By: Jorge Patrick A. Yasay

Renewable energy resources are those collected from natural processes and which are naturally and continuously replenished. They are also commonly referred to as “green energy” or “alternative energy.” Renewable energy sources include sunlight, geothermal heat, wind, rain, tides, wave and some forms of biomass, all of which are abundant in the Philippines. The use of renewable energy is promoted by some environmental groups because conventional energy sources, such as coal, oil and natural gas, are identified to cause climate change and other serious environmental problems. Moreover, most of the conventional energy sources are non-renewable and limited which will thus be depleted one day. Unlike conventional energy sources, renewable energy is believed to be environment-friendly, safe and sustainable.

Power to Choose

Renewable energy can now be chosen by consumers or end-users as the sources of energy for their electricity needs.

Seventeen years after the enactment of the Electric Power Industry Reform Act of 2001 (Republic Act No. 9136) which under Section 27(e)(i) mandates the Department of Energy to promote the development of renewable energy sources. Further, Section 9, Chapter III of the Renewable Energy Act of 2008 (Republic Act No. 9513), directs the DOE to adopt a mechanism to allow consumers the option to choose renewable energy for their energy needs. Thus, the DOE created the Green Energy Option Program (the “Program”).

In July 2018, the DOE issued Department Circular No. DC2018-07-0019 or the Rules Governing the Establishment of the Green Energy Option Program (GEOP) in the Philippines (the “GEOP Rules”). This sets the guidelines for consumers or end-users, renewable energy suppliers, and network service providers, among other stakeholders, in facilitating and implementing such energy source under the EPIRA.

Specifically under such DOE issuance, the Program allows all end-users with a monthly average peak demand of 100kW and above for the past twelve (12) months, may opt to participate.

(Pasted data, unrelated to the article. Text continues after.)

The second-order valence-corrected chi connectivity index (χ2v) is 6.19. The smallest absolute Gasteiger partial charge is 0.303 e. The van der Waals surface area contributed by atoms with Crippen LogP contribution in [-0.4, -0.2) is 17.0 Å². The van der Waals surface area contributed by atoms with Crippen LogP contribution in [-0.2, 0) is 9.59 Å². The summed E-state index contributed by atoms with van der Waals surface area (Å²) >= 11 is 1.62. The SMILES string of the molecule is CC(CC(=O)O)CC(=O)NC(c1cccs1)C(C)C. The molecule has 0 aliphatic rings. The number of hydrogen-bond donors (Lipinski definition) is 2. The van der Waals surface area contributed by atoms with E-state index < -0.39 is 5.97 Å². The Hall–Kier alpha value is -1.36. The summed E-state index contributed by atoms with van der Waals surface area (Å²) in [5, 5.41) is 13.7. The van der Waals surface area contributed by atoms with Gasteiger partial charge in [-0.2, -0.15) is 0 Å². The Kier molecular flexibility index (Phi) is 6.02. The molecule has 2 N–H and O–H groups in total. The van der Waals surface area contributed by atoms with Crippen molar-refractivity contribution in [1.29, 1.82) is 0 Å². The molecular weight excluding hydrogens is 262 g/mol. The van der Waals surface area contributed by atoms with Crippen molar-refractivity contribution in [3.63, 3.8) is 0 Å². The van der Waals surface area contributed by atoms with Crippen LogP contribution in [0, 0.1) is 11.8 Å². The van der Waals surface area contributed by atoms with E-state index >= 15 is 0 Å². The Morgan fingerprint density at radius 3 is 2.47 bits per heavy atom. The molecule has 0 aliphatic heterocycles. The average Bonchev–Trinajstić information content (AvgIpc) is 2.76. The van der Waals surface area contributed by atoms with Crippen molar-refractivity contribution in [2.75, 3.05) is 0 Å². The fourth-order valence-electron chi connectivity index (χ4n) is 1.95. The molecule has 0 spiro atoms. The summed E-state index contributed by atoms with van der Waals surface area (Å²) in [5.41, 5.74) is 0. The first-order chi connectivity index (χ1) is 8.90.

End-users with new connections can also opt to participate in the Program and choose renewable energy resources for their energy/electricity needs, provided their average peak demand meets the threshold provided in the GEOP Rules.

The participation of the end-users in the Program will be governed by a supply contract between the end-user and the renewable energy supplier. Said contract need no approval from the Energy Regulatory Commission (ERC).

End-users with average peak below 100kW may also participate in the Program, subject to the determination by the DOE, in consultation with the National Renewable Energy Board (NREB) and industry stakeholders, that the technical requirements and standards are already met.

However, the Program is presently available to end-users in Luzon and Visayas only. Until such time that the DOE, in consultation with the NREB and industry stakeholders, determines the readiness of the Mindanao market, the Program will then be made available to them. One key factor that is considered is the operation of the wholesale electricity spot market and declaration of retail competition in Mindanao.

Billing Mechanism: A Practical Advantage

With regard the billing mechanism, the GEOP Rules provide that a “dual billing system” may be adopted by the end-user availing of the Program.

Under this system, the end-user will be billed separately – first, by its Renewable Energy (RE) Supplier for the supply of electricity generated by the RE Resource including replacement power; and second, by its distribution utilities, the National Transmission Corporation (TRANSCO) or its successor-in-interest for the wires services and charges. In the event that the end-user, RE Supplier, and the DU elect the dual billing scheme, the bills shall reflect itemized and unbundled all-in charges under the GEOP Supply Contract including the monthly energy consumption. The bill shall reflect all other wires and service charges, including but not limited to, the transmission or distribution charges, and other pass-through charges.


Consistent with the Renewable Energy Act of 2008, the GEOP Rules provides penalties—administrative and criminal—for non-compliance with its provisions. Distribution utilities and generation facilities may be fined an amount ranging from P100,000.00 to P500,000.00. Moreover, the DOE, upon its discretion, may recommend to the appropriate government agency, the revocation of their license, franchise or authority to operate.

The conviction for willful failure to comply with or any violation of the GEOP Rules warrants the imposition of the penalty of imprisonment of one to five years, or a fine ranging from P100,000.00 to P100,000,000.00, or twice the amount of damages caused or costs avoided for non-compliance, whichever is higher, or both.

With the promulgation of the GEOP Rules, the DOE hopes to attract more consumers to source their power from renewable energy resources. The DOE believes that the GEOP will not only promote sustainability, but will also empower more Filipinos by giving them a wider variety of options for their energy needs.

(Jorge Patrick A. Yasay joined the Firm in January 2018 and spends a lot of time being mentored by Senior Partner Dicky Salazar as part of Corporate and Commercial Law practice group. Jorge may be reached at


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